As for Trump’s immediate fear driven reasons for building the wall, they too are bogus. Terrorists are not coming in through the southern border in any significant numbers. In fact, intelligence analysts are more worried about the threat of terrorist entry via the Canadian border. Good fact checks on these claims are provided here. The same holds true regarding ordinary criminals. It has long been known that there is a lower incidence of crime among immigrants than the native born. Portraying this current wave as being made up of criminals is particularly nonsensical as it is mostly women and children heading to the U.S. border, not a demographic cohort given to high rates of crime. The reality is that these are desperate people fleeing crime not causing it, that puts them on this perilous road. They are to be pitied and helped not barred from entry. Fear falls before facts.
The scourge of drugs is another of the President’s talking points. Unless we build a wall, he cries, we will be overrun with drugs. Except that most drugs come in via established ports of entry. They are usually smuggled on ships or planes, as carrying them across a desert is not very efficient. Even the heroin that mostly comes in via the southern border is smuggled in through legal ports of entry. A good run down is here. As for walls keeping out drugs in general, consider that we have not figured out how to keep drugs out of prisons with their relatively compact walls, so consider how a really long wall will fare. Fear falls before facts.
Almost all the other problems surrounding this migration have been caused or exacerbated by U.S. policy. This is mostly a human rights nightmare because of the choices made by the administration, choices made and justified by mindless fear. Walls are for the fearful and the backward looking. Most notable walls in history have been built by states in or near decline. A confident, free society need not fear the arrival of newcomers and for a long time this confidence marked the United States.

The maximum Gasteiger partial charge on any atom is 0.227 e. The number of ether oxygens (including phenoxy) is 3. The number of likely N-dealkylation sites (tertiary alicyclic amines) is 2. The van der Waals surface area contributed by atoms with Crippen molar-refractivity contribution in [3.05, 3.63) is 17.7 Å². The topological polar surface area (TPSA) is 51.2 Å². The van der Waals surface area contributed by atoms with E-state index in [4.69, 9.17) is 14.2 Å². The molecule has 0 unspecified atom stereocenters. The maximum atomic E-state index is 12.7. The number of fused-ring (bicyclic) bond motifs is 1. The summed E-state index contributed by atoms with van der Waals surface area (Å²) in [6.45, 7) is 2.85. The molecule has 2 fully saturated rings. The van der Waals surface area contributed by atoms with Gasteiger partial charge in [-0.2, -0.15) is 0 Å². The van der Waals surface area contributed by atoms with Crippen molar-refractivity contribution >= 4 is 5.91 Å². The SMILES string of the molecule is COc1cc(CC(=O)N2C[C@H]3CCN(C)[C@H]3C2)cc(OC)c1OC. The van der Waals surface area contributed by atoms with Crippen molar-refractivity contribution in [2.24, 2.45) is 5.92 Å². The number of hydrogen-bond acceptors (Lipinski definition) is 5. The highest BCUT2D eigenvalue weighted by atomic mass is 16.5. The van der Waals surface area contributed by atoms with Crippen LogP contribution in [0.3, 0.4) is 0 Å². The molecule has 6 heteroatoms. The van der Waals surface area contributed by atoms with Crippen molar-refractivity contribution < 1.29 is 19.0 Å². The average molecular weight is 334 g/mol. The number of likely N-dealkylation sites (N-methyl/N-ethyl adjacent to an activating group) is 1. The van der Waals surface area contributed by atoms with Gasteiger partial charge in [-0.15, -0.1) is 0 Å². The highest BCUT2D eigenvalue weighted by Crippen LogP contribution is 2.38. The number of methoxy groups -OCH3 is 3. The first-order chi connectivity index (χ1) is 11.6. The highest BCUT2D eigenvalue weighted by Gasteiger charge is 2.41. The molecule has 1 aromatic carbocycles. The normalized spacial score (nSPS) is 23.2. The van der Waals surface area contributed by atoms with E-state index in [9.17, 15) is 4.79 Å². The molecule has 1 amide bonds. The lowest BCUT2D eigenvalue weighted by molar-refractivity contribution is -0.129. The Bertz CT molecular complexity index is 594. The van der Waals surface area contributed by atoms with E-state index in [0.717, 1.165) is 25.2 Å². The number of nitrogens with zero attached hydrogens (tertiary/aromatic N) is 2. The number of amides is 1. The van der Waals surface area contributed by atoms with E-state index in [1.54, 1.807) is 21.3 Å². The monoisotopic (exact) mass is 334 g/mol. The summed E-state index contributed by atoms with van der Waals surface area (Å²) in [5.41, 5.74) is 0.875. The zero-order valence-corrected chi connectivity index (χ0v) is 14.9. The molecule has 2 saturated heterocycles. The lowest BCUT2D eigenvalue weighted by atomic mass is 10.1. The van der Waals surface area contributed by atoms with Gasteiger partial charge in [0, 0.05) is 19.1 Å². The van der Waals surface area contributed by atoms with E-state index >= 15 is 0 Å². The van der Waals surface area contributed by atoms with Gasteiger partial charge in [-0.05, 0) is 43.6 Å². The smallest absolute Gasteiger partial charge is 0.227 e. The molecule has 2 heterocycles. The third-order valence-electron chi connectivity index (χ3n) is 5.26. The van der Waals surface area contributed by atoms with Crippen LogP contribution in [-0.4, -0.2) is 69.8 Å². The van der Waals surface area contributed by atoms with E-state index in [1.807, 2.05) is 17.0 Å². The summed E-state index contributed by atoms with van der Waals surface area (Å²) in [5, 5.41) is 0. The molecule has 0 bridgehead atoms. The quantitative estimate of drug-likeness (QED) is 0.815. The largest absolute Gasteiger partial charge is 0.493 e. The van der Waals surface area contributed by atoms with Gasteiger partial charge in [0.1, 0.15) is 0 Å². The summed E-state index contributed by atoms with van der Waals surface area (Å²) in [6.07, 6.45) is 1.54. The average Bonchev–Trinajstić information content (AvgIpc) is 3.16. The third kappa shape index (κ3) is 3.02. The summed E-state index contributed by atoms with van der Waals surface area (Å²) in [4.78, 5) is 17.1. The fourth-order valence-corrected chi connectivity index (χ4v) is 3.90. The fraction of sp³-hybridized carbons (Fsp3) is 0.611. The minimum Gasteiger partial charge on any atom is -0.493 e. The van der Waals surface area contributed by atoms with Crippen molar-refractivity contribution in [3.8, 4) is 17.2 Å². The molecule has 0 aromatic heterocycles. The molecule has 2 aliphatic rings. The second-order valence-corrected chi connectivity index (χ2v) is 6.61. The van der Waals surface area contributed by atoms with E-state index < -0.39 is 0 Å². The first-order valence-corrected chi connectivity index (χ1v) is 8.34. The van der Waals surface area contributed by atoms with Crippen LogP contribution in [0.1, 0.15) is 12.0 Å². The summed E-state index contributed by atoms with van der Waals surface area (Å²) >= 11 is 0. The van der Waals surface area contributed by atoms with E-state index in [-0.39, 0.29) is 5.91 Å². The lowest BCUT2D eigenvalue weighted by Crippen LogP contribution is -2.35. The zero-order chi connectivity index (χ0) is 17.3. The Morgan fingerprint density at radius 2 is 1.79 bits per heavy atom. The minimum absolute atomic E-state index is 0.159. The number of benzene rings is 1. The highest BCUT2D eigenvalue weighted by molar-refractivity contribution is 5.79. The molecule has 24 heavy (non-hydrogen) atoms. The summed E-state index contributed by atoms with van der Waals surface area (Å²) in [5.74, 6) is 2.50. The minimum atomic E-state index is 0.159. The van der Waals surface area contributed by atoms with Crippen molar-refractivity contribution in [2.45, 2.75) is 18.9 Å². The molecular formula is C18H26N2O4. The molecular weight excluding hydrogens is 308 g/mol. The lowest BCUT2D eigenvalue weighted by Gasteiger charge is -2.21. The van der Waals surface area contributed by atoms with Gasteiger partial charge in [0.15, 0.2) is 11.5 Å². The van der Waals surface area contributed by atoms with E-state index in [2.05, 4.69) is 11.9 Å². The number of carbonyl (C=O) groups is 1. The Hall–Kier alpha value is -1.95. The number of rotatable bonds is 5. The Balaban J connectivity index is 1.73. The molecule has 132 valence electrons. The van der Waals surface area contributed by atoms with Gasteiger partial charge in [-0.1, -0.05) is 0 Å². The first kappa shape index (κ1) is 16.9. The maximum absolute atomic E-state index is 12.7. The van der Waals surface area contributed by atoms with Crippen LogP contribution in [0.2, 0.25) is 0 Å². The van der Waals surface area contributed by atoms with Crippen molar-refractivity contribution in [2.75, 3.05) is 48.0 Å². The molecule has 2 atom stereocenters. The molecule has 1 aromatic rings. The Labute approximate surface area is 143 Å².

A fear has taken hold because much of our culture has become slowly given over to the notion that we must give up control of our lives in order to be safe or prosperous. This fear did not begin with Donald Trump, he just seems to wield it more openly and effectively than other presidents. Fear is a precursor of the demand for and the yielding of ownership of our lives. As Christians we should know better. This very week the Old Testament reading was Isaiah 43:1 “Do not fear, for I have redeemed you;I have called you by name, you are mine.” Let the heathens live in the darkness of fear. We live in the light of our Resurrected Savior. To live out that call, let us boldly have enough faith to use the brains God gave us and bury our fears at the foot of the Cross and welcome the stranger among us the way Jesus taught us to. Then we can graciously say to those who come here from foreign lands the only two words that should cross a Christian’s lips; welcome home.
Praise Be to God